Thursday, August 27, 2009

The usefulness of incompetence

"An unexpected result of my research on the mafia," [Diego Gambetta, author of Codes of the Underworld: How Criminals Communicate] writes, "was to find out that mafiosi are quite incompetent at doing anything" other than shaking down legitimate businesses and enforcing trade agreements among smaller-scale hoodlums. ...

Rather than getting involved in running a restaurant or dealing drugs, they joke about their cluelessness in such matters and simply collect payment for "protection." But this professed incompetence (evidently quite well-demonstrated on the rare occasions that a mafioso tries to go legit) makes them strangely "trustworthy" to those using their services: "If [mobsters] showed any competence at it, their clients would fear that they might just take over."

Gambetta argues that something similar takes place among the baroni (barons) who oversee the selection committees involved in Italian academic promotions. While some fields are more meritocratic than others, the struggle for advancement often involves a great deal of horse trading. "The barons operate on the basis of a pact of reciprocity, which requires a lot of trust, for debts are repaid years later. Debts and credits are even passed on from generation to generation within a professor's 'lineage,' and professors close to retirement are excluded from the current deals, for they will not be around long enough to return favors."

The most powerful figures in this system, says Gambetta, tend to be the least intellectually distinguished. They do little research, publish rarely, and at best are derivative of "some foreign author on whose fame they hope to ride.... Also, and this is what is the most intriguing, they do not try to hide their weakness. One has the impression that they almost flaunt it in personal contacts." ...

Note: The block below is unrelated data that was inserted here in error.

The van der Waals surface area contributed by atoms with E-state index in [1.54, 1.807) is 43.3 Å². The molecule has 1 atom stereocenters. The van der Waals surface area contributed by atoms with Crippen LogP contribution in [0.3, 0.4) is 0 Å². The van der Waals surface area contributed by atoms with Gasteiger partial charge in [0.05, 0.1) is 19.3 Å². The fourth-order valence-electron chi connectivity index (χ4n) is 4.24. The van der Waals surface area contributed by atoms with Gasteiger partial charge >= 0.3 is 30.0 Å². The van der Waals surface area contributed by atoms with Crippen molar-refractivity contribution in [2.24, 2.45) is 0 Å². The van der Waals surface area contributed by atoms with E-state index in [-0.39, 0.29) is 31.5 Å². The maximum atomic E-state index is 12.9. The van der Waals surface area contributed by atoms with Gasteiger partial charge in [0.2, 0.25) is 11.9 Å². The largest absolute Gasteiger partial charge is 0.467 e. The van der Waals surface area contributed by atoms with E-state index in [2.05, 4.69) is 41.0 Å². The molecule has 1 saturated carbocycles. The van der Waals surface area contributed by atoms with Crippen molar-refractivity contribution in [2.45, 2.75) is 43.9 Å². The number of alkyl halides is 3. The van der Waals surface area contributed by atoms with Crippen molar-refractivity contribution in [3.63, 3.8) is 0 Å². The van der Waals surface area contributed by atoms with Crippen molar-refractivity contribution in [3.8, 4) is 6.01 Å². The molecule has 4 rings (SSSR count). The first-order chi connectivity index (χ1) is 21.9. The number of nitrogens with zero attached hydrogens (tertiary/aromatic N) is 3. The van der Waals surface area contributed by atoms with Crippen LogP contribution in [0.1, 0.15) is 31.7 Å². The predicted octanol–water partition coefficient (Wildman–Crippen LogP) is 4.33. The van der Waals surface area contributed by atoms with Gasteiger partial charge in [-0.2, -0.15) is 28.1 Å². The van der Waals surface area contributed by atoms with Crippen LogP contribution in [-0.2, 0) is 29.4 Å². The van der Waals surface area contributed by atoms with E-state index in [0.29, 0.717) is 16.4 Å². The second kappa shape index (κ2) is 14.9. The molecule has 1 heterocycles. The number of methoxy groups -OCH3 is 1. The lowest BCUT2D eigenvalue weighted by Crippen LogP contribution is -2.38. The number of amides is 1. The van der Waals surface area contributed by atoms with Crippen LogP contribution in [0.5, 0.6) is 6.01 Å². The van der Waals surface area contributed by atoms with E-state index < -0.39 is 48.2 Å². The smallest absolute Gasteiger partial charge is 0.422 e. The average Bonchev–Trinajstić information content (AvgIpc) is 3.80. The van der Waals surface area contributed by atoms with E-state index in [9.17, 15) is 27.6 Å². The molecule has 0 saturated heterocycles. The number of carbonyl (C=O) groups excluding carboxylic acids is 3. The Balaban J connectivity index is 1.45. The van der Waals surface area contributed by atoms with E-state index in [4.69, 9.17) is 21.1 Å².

"Being incompetent and displaying it," he writes, "conveys the message I will not run away, for I have no strong legs to run anywhere else. In a corrupt academic market, being good at and interested in one's own research, by contrast, signal a potential for a career independent of corrupt reciprocity.... In the Italian academic world, the kakistrocrats are those who best assure others by displaying, through lack of competence and lack of interest in research, that they will comply with the pacts."
--Scott McLemee, Inside Higher Ed, on commitments to stay put. HT: Marginal Revolution

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